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Recently I had the pleasure, alongside Vodafone, to deliver a webinar to members of the GSM Association (arguably the Mobile Industries’ most influential and long-standing industry body) on the benefits of using mobile telephony data for age verification.
It was the kind of webinar that I like the most, where we talk about a successful implementation that is done and is working today (our UK-based service is currently performing 1000’s of checks per day).
It also highlights an important lesson for everyone across the industry, one which I have been reminded of through this process.
In essence it’s exactly that. Our customer queries us with the mobile number of their customer; which they have obtained (with consent) during the login process and have also verified using a 2-factor authentication; and we confirm that the owner of that number is over 18, using information provided by their Mobile Network Operator.
Our customer does not get to see the actual date of birth (or any other personal information) only confirmation that they are ‘of age’.
What’s interesting about this case is that it would be so easy to just talk about all of the problems with using mobile phone data for this purpose. Problems such as:
And many more………
Of course, these are all valid questions, but what’s interesting is that the mobile industry has taken two important steps to mitigate these.
First, they have made sure that they don’t confirm the user as being of-age unless they know definitively that they are (so in the case of family plans they will not respond positively for any of the numbers since they cannot say which family member owns which device).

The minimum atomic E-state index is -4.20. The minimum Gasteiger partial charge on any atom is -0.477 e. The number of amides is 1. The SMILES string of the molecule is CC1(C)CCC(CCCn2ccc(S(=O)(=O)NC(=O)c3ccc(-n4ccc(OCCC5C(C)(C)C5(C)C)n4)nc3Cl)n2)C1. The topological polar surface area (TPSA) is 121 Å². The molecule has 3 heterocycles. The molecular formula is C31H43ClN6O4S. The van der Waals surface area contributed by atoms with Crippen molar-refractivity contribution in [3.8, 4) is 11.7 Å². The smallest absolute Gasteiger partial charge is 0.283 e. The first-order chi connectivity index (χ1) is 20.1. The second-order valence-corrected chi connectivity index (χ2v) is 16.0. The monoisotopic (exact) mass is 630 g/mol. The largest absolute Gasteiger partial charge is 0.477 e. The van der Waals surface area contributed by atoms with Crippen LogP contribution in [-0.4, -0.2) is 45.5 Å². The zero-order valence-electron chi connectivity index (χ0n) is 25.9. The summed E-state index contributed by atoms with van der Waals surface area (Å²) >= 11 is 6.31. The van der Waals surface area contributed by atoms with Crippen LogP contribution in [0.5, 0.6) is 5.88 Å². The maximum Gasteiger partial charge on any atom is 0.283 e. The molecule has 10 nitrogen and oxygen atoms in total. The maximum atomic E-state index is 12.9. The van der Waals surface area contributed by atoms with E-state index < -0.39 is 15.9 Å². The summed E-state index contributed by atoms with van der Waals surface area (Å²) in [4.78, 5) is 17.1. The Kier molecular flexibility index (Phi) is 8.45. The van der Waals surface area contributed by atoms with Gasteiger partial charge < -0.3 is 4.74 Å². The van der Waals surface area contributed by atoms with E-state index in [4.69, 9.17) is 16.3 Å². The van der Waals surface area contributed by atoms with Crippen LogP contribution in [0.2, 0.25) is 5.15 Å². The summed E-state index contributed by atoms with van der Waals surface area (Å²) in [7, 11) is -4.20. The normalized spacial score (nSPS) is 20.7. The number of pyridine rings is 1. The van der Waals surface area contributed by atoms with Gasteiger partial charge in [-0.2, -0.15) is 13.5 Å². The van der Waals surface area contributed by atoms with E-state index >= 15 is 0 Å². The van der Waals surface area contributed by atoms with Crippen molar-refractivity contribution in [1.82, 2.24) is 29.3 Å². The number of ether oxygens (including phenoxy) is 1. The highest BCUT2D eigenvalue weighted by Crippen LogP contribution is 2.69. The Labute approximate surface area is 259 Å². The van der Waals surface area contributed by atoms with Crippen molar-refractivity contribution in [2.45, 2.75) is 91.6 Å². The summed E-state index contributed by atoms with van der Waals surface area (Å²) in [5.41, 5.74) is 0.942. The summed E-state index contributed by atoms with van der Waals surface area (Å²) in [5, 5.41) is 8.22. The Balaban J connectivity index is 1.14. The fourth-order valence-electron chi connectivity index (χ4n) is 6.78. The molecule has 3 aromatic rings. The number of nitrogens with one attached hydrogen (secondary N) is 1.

And secondly, they have still pushed ahead and launched the service.
The result is that our customer are seeing about a 60% match rate against the data. This might not sound great, but it is when you understand the overall context that we’re applying here.
It is important to remember too that our customers also have other options to do age verification. These include facial age estimation (using a mobile phone APP and camera to look at your face and judge your age). However, this is a lot more intrusive and adds more friction to the user experience.
By combining the two services, we can now turn the above result on its head.
Instead of our solution ‘only’ providing a 60% match rate, it is actually providing a low/zero friction experience 60% of the time. Sounds much better when you put it that way doesn’t it? And, in the future the operators are also looking at how to augment this data with other additional elements (such as account tenure and whether the phone has the mandatory adult content bar lifted or not) to further improve things.
The twin problem of protecting children from harmful online experiences, whilst at the same time making it easy for legitimate users to access those same experiences is a society problem that is here to stay.
As a parent I welcome any innovation that can help solve this issue, but there is never likely to be a single solution. This is a great example of how you can combine multiple solutions, each of which has their own strengths and weaknesses to full effect.
I’m personally very grateful that the industry has pressed on and developed this type of solution, as well as to the GSMA for giving me an opportunity to tell everyone about it!
Working together to solve issues in society feels much better than simply finding reasons why something shouldn’t be done, doesn’t it?
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